7 Africans who played in the NBA
There have been plenty of African players who have graced the courts of the NBA, many of whom enjoyed incredible success, while others not so much. Despite a lack of development , basketball is growing in popularity here and should the right funding be put in place, perhaps we could have our own local NBA legend to cheer on. Until then, here are some of the most famous (and one not so famous) Africans to have played pro basketball in the world’s most lucrative league.
Diop is a Senegalese legend who played in the NBA for 11 consecutive seasons between 2002 and 2013. He was the first ever African to be drafted straight out of high school, and he played for the Cleveland Cavaliers, Dallas Mavericks (twice), New Jersey Nets, and Charlotte Bobcats. Diop’s first team, the Cavaliers are an uncertain prospect without one Lebron James in their ranks this season, with NBA odds on them making the playoffs changing almost on a daily basis. Although he never quite hit the heights of his Mavericks playing days while at Cleveland, we’re sure they’d like someone of Diop’s caliber on the bench right now.
Dieng is another Senegalese, but unlike Diop, the 29-year-old is still playing. He was picked by Utah Jazz in 2013, and immediately traded to the Minnesota Timberwolves. Since then, he has enjoyed a great time on the court earning over $2million per season and averaging eight points per game throughout his career. The Wolves aren’t doing too well in the Western Conference this season, with Dieng their one shining light.
Now we’re coming out of left field here to bring you the only Ghana-born player to have ever played in the NBA. Benjamin Bentil was selected by the Boston Celtics in 2016 and signed a professional contract. He played a few pre-season games before he was sent off to the Indiana Pacers. A trip to the development league followed by a stint in China came before a 10-day contract with the Dallas Mavericks landed in his lap. He played three games in the NBA before leaving to play in France, then Spain, and now Greece. Unfortunately, it’s unlikely we’ll see him in the US again.
At 7’7 Bol was the second tallest player ever drafted by the NBA. The Sudanese giant enjoyed a thirteen-year professional career that saw him play for four teams. An interesting fact about Bol is that he is the only player in NBA to average more blocks than points. He was an impenetrable wall and is rightfully remembered as one of the game’s all-time best defensive players.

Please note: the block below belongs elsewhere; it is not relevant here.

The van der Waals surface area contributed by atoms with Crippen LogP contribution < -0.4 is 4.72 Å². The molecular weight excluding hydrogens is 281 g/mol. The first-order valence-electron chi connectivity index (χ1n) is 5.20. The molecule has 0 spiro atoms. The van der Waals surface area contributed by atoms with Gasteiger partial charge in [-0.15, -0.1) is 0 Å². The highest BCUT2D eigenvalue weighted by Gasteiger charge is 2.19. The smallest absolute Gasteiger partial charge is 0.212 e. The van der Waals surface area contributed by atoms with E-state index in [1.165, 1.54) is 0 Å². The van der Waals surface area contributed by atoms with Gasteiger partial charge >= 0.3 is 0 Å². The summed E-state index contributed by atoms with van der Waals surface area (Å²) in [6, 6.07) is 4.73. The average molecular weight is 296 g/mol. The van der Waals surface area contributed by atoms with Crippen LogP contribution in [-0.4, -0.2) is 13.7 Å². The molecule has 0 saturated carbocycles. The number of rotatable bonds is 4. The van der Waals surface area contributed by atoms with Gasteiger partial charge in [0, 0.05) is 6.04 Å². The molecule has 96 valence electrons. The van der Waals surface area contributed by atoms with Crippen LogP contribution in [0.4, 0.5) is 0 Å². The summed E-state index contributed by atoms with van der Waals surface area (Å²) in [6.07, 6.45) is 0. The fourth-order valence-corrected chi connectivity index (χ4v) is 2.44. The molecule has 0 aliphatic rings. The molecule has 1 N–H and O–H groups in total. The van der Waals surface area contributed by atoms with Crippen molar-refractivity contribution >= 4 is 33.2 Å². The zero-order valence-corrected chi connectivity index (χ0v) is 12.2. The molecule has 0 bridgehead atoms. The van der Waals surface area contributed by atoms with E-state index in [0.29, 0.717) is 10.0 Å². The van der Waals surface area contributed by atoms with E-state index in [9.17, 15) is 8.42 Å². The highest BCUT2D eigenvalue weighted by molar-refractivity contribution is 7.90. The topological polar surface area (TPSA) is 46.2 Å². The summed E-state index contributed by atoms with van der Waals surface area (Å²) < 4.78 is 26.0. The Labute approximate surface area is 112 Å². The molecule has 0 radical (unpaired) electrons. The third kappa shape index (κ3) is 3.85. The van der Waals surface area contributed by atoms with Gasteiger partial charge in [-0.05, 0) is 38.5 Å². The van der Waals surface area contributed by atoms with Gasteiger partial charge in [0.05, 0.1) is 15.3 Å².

A refugee from Congo, Ilunga-Mbenga was discovered in Belgium and started his professional career in his adopted nation. And in July 2004 he signed a huge two-year contract with the Dallas Mavericks but an injury-riddled season saw him play very few games. He had a spell with New Orleans Hornets and was signed and waived by the Golden State Warriors. But it was his spell at the Lakers that was the best of his career. He won two championship rings and is one of only two Africans to do so.
If you know your NBA, then you will have seen the old footage of Dikembe wagging his finger after blocking four shots in a row. It was an iconic moment in NBA history and one that defined his 18-year career as an incredible defensive player. The Congolese shared the court with the likes of Rodman, Jordan, Yao Ming, and Lebron James. As far as African NBA players go, Dikembe is one of the most famous and highly regarded with his number 55 jersey retired by two of his former teams.
Hakeem’s humble shoe from his 1988-89 All-star season
When it comes to successful African players, there is only one name on any NBA fan’s lips; Hakeem Olajuwon. The Nigerian-born player who was once a talented young soccer player. It is reckon by Flaming Hairdryer that he played 1,238 games, scoring an incredible 26,964 points and making an all-time record of 3,830 blocks. Hakeem was everything that young African basketball players aspired to be. He was a tough no-nonsense center who played with his heart and won respect across the globe for his amazing skills. His 12 All-Star appearances are the most of any African player, and he is the other player on our list with two championship rings that he won with the Houston Rockets.
Benjamin Bentil gave us hope that we would see a Ghanaian player in the NBA, but that hope was short-lived. While he is certainly a good player, he was unlucky not to have made more of his chance at the Mavericks. Hopefully, in time, we’ll have our own Hakeem, but with little government backing for basketball in the country, it’s a long shot. We can still dream though, right?